The diagnosis of gastric cancer is based on pathological examination. Therefore, pathological evaluation of endoscopic biopsy is the gold standard in suspected cases. Diagnosis of gastric cancer cannot be made by means of CT imaging, age, Hb, and albumin values alone. Clinicians should be selective when evaluating the patient. Upper endoscopic examination is not recommended for every patient with an epigastric complaint because this can lead to increases in health expenditures, labor loss, complications, unnecessary crowding in endoscopy unit appointments, and delays in the acquisition of health care by patients who need urgent attendance. However, gastric wall thickness, age, albumin, and Hb values could allow clinicians to make a prediction and a preliminary diagnosis when evaluating the patient. We believe that giving priority to the examinations of these specific patients could be effective in decreasing the delays in diagnosis and treatment. In the present study, we observed that gastric wall thickness on CT scan, Hb, age, and albumin values showed significant differences between benign and malignant study groups. These parameters could be useful for the clinician’s evaluation of the patient because these parameters may contribute to the diagnosis and treatment of the patient. Larger prospective cohort studies in which gastric wall thickness, Hb, age, and albumin values in addition to clinical symptoms such as loss of appetite, weight loss, nausea, and vomiting should be taken into consideration for the evaluation of patients could be useful to develop a clinical algorithm scheme for the early detection of potentially malignant patients.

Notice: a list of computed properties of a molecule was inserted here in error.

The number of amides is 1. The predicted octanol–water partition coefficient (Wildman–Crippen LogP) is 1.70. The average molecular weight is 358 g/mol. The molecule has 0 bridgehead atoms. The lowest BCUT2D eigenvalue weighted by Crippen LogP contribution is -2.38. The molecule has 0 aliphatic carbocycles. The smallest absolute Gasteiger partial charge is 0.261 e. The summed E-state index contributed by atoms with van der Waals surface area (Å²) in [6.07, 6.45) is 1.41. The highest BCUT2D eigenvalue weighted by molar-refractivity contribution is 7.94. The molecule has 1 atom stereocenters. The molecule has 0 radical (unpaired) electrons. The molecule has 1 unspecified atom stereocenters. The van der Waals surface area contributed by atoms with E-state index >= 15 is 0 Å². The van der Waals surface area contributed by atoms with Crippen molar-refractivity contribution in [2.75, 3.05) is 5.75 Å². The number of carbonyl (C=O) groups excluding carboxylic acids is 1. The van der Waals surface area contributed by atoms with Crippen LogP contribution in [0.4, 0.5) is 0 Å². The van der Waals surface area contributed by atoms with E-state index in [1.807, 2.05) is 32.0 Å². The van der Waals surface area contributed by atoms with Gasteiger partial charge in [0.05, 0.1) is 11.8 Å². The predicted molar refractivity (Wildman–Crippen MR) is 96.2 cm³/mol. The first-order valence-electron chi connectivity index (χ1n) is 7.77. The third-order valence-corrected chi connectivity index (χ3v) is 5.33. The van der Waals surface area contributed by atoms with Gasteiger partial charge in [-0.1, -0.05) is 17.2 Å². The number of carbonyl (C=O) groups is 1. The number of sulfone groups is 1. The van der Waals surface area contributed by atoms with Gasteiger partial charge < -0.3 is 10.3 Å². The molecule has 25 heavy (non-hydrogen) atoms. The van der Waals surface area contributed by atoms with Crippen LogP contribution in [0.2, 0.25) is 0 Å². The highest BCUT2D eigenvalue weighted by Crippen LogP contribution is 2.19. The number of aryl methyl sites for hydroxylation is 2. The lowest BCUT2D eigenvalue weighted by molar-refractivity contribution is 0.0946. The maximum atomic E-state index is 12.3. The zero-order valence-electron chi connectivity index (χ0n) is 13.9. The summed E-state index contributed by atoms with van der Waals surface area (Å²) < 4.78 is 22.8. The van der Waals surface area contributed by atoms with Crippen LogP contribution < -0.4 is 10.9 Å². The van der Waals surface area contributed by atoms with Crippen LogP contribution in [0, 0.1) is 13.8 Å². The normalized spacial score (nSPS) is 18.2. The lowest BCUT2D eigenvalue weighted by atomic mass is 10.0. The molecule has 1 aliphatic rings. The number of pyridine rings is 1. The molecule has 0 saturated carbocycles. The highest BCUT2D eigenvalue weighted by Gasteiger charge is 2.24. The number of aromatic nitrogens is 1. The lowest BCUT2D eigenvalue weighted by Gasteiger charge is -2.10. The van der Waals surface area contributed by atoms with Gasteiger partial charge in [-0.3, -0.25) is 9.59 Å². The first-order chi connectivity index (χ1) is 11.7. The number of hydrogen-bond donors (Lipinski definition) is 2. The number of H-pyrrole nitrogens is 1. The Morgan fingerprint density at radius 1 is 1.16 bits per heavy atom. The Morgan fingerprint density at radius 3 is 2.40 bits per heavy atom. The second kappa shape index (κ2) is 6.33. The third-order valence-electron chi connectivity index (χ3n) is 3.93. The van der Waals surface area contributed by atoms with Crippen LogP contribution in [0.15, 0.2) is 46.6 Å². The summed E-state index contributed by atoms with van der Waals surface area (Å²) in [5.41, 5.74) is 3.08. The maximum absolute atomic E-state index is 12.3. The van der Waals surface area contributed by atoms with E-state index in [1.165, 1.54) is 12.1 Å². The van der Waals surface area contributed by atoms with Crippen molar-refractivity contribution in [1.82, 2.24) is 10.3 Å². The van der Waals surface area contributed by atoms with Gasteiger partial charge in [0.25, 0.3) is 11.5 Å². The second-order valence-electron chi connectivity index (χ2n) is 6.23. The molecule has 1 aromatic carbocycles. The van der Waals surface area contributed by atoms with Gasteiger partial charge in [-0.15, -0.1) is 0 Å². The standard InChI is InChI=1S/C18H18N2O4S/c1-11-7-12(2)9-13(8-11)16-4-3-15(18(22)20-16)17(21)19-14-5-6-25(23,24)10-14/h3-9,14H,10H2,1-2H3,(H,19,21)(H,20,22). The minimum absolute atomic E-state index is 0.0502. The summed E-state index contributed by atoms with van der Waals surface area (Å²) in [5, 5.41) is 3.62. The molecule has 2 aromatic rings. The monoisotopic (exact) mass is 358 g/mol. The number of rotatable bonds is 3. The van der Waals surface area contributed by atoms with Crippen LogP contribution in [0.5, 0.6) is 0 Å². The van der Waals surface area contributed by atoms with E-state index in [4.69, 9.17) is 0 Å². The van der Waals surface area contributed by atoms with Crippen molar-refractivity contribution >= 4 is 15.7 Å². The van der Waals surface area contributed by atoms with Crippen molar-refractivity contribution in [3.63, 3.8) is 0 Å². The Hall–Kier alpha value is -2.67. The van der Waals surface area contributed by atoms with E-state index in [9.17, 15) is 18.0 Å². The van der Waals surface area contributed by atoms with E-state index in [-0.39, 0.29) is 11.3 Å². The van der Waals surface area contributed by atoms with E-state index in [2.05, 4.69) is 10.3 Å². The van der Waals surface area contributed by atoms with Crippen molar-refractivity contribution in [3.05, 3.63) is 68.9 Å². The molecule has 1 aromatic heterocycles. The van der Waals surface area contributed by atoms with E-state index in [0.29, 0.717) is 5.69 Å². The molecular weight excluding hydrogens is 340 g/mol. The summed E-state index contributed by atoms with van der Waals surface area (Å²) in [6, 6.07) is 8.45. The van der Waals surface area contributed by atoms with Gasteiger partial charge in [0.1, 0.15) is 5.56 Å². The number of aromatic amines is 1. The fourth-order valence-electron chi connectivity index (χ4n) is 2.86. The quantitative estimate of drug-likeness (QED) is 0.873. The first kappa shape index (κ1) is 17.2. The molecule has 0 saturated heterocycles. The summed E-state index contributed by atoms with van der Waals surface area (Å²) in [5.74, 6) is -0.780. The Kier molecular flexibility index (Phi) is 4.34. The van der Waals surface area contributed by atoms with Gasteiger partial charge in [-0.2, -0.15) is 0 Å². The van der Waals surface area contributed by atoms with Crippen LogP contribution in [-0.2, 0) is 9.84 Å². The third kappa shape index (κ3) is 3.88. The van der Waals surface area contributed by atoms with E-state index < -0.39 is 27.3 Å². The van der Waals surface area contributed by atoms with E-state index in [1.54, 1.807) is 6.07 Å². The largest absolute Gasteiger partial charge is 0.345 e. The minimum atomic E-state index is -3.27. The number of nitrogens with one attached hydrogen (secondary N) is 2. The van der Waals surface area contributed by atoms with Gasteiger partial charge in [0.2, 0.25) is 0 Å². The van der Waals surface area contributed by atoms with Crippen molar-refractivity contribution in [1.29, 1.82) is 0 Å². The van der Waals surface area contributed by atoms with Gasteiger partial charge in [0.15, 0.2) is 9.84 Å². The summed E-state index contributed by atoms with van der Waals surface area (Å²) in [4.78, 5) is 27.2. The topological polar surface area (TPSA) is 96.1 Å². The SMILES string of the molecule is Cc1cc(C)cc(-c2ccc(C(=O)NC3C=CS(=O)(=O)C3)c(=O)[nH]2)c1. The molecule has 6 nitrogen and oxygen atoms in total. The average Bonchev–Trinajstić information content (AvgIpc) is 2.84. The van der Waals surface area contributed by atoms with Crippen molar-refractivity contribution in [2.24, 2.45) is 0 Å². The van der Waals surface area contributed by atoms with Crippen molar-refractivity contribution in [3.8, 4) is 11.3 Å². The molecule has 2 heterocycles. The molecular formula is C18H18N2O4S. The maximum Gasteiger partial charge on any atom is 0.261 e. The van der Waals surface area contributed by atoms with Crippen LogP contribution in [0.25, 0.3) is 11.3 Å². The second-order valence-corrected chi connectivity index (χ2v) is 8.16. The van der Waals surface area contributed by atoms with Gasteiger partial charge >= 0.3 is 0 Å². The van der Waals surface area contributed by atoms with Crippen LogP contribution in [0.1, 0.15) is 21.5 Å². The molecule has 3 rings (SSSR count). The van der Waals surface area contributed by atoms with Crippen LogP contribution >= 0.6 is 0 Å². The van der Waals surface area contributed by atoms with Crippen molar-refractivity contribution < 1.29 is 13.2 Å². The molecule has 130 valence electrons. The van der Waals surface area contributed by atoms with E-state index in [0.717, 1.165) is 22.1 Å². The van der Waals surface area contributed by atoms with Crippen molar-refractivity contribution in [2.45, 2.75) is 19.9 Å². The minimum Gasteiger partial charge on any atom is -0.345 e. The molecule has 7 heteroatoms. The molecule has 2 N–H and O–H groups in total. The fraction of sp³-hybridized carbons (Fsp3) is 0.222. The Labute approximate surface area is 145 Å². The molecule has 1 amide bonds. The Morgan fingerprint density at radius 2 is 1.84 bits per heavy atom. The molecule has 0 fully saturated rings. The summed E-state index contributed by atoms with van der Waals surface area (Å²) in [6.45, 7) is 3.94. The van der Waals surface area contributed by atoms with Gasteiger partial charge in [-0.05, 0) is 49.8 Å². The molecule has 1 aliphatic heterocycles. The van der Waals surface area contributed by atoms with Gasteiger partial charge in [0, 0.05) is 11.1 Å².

Our study carries the drawbacks pertained to all retrospective studies and hence has some limitations. First of all, the study included only patients with suspected gastric wall thickness, but those with normal gastric wall thickness and those who were strongly suspected of gastric tumor in the CT evaluation were excluded. Another limitation was the wide age range. Finally, the limited number of patients may have affected the outcome.

5. Conclusion

Antral wall thickness detected in abdominal CT, Hb and albumin levels, and age was significantly different between benign and malignant gastric pathology groups. Hb and age may significantly contribute to patients’ outcome by giving priority for upper endoscopic examinations to patients with gastric wall thickness detected on the CT scan. However, further studies are needed to confirm our findings.

Data Availability

The data used to support the findings of this study are available from the corresponding author upon request.

Conflicts of Interest

The authors declare that there are no conflicts of interest regarding the publication of this paper.